Water companies have been creative with this in the past.  For example, transporting water between catchments along rivers like the River Tame, and the extensive canal network is another obvious choice for moving water to drought areas.

Integrated design approach

As our weather patterns become more polarised, our design approach needs to become more integrated in order for us to effectively adapt to a changing climate.  In between householder water efficiency measures and major infrastructure, what could the community-level systems look like?
Perhaps the next stage of evolution for Sustainable Drainage Systems (SuDS) is to move beyond just attenuation, beyond water quality, and towards sustainable water supply for non-potable uses?  In order to do this we need to further erode the silo thinking that can be prevalent in our design disciplines - water supply vs drainage design; above ground vs below ground. We need to become holistic systems-thinkers as well as experts in detailed design. 

Ofwat suggests that rainfall on the average roof yields around 85000l/year, which theoretically could provide around one third of the yearly demand of a household of four people, taking British Water’s average usage figure of 180l/person/day.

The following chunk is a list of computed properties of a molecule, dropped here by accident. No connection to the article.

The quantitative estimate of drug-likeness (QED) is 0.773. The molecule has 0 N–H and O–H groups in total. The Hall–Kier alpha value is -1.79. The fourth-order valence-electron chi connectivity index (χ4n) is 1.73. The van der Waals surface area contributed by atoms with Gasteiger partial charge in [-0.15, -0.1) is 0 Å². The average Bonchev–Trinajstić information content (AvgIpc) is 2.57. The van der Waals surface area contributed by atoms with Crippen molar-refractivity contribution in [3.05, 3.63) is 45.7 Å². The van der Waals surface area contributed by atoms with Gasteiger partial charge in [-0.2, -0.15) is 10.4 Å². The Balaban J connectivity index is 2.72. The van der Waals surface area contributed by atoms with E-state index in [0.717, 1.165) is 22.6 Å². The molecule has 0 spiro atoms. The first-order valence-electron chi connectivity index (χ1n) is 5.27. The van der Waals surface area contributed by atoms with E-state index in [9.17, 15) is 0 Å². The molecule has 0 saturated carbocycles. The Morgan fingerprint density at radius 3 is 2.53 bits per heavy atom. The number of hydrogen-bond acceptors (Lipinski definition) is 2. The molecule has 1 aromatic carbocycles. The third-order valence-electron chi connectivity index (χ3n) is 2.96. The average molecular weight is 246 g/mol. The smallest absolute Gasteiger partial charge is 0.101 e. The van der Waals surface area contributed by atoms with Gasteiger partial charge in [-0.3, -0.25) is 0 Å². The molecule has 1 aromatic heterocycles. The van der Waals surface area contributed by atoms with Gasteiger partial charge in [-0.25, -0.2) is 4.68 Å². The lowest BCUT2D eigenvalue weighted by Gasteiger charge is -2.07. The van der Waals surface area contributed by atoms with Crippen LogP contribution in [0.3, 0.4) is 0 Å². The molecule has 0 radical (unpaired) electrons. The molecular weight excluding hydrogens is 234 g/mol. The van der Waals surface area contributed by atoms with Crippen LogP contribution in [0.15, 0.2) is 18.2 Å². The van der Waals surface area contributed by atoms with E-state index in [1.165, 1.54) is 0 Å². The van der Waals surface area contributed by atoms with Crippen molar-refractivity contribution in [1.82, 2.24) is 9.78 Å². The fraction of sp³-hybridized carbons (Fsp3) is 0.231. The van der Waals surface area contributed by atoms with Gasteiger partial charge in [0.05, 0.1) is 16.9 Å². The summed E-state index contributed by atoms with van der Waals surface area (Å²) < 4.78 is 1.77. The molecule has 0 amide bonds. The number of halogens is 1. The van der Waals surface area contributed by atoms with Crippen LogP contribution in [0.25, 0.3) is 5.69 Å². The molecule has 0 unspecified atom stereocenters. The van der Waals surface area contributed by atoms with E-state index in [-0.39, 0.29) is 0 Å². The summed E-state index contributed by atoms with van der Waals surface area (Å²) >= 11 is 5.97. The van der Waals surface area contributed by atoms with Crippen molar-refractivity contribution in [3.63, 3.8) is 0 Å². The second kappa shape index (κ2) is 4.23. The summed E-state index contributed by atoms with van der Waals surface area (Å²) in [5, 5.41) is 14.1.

So it’s not unimaginable that this could provide much of the non-potable water used day to day, although it does require a change of approach when designing new development. Sustainability criteria such as BREEAM already award new schemes additional credits where no rainfall is discharged off-site for small events with depths up to 5mm. Typically this is hard to achieve on any site where there is a positive discharge to sewer or watercourse, and so broadening thinking to re-use could be a means to achieve higher scores for new development as well as encourage cross-discipline thinking.

Drought may not be in the headlines at the moment, but it won’t be long before it is.  In the meanwhile, despite barriers to overcome, we should be think, plan, design and implement more holistically and creatively how we can best utilise our water resources. On every scale there are benefits to be reaped. Big infrastructure is undoubtedly needed, but there are opportunities to build water resilience at smaller scales too which we should also explore.